5 Don’ts of the Sento

Written on February 3, 2010 by Wouter

When trying new things for the first time, many things can go wrong. We’ve all had that experience. Generally we would just muddle our way through and learn from the experience. Experience is usually the best teacher, so by all means, muddle. Just a few things to keep in mind when you start muddling in a sento near you:

  1. DON’T take any of those handy little baskets with various types of soaps and shampoos you will often find on or under the locker bank at your small neighborhood sento. They all belong to regular bathers. My first sento experience was with a friend at a super sento. At super sento’s soap and shampoo is generally provided in the washing area. When I ventured out on my first small neighborhood sento visit I wasn’t aware I should bring my own soap and shampoo, and when I saw those baskets with soap sitting around I assumed they were there to be used by whoever wanted to use them. Observation of the behavior of the locals quickly taught me otherwise.
  2. DON’T walk into the wrong changing room. Every sento has separate entrances to the male and female changing rooms, only marked in Japanese. The first time I went bathing I didn’t know any Japanese. As I mentioned, fortunately I was with a friend who guided me through the experience. When I went out by myself for the first time I remembered there were two entrances, but I had no idea which one to take. The only thing that I could do to prevent an unfortunate mistake was wait outside until somebody would enter or leave. After I came back home I immediately looked up the Japanese for male (男) and female (女).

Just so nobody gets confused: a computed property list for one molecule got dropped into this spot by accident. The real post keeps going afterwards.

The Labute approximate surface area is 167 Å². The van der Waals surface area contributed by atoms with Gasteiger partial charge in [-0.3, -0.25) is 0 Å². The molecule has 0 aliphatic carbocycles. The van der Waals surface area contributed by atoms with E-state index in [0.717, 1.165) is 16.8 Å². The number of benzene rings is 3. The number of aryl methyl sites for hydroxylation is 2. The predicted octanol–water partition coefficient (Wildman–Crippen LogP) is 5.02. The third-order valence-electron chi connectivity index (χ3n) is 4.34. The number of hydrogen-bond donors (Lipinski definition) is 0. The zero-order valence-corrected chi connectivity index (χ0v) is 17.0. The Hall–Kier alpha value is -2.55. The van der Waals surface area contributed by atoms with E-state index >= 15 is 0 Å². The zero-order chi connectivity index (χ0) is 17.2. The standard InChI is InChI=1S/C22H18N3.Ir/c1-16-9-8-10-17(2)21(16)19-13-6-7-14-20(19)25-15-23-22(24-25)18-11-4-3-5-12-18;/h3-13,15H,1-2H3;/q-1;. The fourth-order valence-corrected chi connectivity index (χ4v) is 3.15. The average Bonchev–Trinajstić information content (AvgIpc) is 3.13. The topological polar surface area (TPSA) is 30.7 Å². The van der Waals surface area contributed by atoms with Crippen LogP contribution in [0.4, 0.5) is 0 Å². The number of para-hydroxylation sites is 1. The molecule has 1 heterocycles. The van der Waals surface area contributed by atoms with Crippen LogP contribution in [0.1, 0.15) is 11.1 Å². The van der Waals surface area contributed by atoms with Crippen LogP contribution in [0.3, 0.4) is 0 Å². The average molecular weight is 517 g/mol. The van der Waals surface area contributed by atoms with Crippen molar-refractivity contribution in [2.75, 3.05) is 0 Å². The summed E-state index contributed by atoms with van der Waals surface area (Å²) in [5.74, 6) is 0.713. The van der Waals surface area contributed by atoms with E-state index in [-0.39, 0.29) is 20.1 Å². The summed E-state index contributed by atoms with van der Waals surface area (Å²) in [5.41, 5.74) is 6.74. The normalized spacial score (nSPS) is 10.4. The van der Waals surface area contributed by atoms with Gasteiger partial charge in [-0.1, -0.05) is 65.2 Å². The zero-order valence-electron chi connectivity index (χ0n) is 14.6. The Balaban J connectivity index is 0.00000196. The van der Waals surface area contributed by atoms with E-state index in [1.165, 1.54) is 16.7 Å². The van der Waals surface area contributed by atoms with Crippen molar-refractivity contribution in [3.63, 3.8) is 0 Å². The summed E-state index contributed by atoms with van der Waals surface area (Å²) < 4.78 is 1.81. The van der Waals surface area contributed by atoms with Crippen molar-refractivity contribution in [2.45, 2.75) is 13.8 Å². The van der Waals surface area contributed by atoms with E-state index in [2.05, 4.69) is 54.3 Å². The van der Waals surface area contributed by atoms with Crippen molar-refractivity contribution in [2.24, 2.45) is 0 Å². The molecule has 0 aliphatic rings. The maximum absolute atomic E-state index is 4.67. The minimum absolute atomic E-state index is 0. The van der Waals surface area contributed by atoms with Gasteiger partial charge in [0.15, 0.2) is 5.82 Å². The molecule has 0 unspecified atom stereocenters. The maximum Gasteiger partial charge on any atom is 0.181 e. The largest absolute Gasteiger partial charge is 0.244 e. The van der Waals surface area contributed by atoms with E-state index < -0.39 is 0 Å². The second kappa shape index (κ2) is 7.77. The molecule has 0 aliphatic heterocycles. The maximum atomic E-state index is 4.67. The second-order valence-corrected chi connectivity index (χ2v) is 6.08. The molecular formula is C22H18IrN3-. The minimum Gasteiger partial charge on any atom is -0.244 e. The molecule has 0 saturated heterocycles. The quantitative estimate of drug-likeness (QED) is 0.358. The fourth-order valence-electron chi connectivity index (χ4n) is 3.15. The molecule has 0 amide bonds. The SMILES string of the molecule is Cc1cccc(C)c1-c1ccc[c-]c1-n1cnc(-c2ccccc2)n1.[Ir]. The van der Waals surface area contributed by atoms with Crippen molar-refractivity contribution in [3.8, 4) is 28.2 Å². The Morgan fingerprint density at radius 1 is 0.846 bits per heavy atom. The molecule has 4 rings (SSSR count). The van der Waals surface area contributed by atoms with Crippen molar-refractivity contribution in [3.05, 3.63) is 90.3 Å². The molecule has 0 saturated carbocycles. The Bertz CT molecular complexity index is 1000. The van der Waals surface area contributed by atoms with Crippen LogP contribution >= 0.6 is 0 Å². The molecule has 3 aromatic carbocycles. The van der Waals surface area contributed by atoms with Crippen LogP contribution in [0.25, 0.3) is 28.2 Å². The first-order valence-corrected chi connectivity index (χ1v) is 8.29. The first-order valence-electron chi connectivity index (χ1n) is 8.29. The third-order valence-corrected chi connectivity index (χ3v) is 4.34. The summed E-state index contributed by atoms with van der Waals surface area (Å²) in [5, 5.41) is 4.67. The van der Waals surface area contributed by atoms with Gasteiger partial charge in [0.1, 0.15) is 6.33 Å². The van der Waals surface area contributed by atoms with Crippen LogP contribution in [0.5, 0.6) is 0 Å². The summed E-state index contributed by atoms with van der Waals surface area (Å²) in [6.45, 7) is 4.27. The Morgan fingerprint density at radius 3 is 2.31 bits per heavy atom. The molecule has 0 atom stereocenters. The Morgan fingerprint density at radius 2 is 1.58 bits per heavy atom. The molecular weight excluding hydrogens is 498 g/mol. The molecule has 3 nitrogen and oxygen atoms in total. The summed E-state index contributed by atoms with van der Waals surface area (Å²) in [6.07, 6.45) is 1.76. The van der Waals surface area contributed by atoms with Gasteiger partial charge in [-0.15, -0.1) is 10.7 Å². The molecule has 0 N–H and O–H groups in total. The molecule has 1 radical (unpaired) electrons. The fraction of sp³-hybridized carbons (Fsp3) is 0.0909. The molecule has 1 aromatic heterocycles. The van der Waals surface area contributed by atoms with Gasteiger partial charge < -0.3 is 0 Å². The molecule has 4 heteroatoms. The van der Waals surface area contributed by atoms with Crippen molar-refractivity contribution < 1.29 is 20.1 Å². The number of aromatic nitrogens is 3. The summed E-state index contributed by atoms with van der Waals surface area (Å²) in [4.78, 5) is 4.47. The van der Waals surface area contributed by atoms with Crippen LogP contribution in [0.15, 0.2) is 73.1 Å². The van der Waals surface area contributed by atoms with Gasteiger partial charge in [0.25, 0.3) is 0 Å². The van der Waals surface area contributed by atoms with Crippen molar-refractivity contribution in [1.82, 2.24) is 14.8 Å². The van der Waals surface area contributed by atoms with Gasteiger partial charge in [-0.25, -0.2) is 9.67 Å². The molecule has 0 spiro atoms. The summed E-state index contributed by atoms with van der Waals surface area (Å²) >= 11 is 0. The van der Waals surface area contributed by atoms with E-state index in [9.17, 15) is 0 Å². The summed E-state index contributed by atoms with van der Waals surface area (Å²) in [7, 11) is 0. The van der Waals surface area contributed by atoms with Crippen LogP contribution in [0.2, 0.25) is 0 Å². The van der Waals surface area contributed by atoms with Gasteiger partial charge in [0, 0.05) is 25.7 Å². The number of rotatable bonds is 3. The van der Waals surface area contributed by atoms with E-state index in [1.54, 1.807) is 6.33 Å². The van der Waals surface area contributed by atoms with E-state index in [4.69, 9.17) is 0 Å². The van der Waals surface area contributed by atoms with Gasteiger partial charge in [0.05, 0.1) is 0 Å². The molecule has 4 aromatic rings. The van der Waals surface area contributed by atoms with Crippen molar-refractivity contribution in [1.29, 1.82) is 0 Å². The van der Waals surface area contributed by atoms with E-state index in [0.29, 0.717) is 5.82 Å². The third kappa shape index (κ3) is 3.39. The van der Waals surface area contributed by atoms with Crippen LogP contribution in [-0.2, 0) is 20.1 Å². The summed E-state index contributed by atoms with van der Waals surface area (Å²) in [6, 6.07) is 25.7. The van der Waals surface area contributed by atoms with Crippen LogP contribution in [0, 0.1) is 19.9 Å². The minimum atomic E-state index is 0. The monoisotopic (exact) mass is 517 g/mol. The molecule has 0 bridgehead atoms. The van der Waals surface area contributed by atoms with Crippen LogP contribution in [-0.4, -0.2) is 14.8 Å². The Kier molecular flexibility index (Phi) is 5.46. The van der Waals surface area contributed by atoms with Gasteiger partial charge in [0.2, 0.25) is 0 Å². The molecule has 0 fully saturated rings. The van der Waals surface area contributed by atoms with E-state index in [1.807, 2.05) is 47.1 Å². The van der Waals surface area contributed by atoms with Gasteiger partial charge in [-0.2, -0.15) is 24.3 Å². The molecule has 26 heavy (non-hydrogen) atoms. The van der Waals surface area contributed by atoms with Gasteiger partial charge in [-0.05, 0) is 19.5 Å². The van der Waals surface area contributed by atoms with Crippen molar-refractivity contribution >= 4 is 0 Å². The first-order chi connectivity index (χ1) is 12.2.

3. DON’T go in with your tattoos exposed. Tats are generally associate with yakuza, the Japanese mafia. If your tattoo is up-cover-able with a band-aid or water-resistant skin-colored sticker of some sort, cover it before you go.
  4. DON’T put any dirty or soapy body parts or your small washing towel in the bath water. The bath water is obviously shared, and just like you wouldn’t want to sit in the soap of others, others don’t like to sit in your soap. Additionally, make sure to wash and rinse yourself thoroughly in the washing area before entering the baths.
  5. DON’T be shy! The public bathing experience can be very relaxing for soar muscles and a stressed brain. Whether you’ve been teaching English to smelly businessmen the whole day, labored in a factory or crammed 200 kanji in an hour, relaxing=recovering. The whole nudity thing regularly keeps people from going to a sento, but everybody has the same (or similar, perhaps smaller) body parts you do, so no need to be shy.

All of the above I have learned through experience, and I’m sure there are many more experiences out there. Please be kind to me and this website, and share any additions you might have to this list in the comment section.

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